Disney animation (not to be confused with Pixar, whom Disney owns) has been struggling for what seems like decades now to not only recapture that old Disney magic, but also step out from under the long shadow cast by their very own Pixar animation studio. While the road has been long and the terrain rugged, Disney has been on a hot streak as of late and their latest release Frozen takes them one step further to regaining their former glory. Read the full review after the break.
Review Vital Stats:
Theater: AMC 30 Covina
Time: 8:25 pm, Nov. 30, 2013
Projector Type: Digital 2D
Film Rating: PG
Film Runtime: 1 hr 26 min
Studio: Walt Disney Pictures
Loves: Aladdin, Beauty and the Beast, The Lion King
Likes: The Little Mermaid
Neutral: Classic characterizations in a modern world
Hates: Comedic relief characters made to sell toys
The original title for Frozen was: The Snow Queen
Frozen seems stuck right in the middle of a story that wants to hold true to those age old traditions that made the golden age of Disney animation a behemoth that no one could touch, and that of a story that wants so desperately to break free of tradition and forge its own path. This isn't new, as Pixar's Brave from a couple years back also had a somewhat split personality in regards to its heroine's ultimate fate which was dictated by generations of tradition.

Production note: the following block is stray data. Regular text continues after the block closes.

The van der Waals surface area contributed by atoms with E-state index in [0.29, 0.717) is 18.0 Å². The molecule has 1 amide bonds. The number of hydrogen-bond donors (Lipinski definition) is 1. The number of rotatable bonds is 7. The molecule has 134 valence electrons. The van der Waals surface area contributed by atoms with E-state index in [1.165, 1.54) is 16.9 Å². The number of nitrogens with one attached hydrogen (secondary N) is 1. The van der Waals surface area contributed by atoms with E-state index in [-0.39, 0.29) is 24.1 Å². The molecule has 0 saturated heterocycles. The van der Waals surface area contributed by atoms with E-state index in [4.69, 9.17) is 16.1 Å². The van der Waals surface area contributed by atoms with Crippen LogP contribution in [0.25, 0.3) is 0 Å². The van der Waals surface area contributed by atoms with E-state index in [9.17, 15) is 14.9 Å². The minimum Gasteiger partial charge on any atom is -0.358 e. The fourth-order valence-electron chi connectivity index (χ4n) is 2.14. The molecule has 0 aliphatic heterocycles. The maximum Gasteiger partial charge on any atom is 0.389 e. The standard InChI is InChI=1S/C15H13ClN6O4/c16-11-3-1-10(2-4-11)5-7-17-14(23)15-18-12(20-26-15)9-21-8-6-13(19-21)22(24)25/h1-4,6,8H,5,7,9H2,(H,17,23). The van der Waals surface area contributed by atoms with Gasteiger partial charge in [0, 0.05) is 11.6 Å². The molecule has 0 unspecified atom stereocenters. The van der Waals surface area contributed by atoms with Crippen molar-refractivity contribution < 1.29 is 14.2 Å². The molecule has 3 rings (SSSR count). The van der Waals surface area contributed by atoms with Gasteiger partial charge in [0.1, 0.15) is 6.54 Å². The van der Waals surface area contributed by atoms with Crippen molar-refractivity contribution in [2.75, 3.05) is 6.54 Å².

Sometimes though traditions can be a blessing or a curse, which thankfully for Frozen it is the former...but just barely. Here the two different paths seem to have found a more harmonious relationship with one another, while not entirely successful, still manages to trump nearly every Pixar and Disney animated feature released in the past few years. There is just such a good natured spirit to Frozen that seems to have been lost in those other more recent productions where the focus doesn't appear to be on selling toys to kids, but in telling a story with a real heart at its center.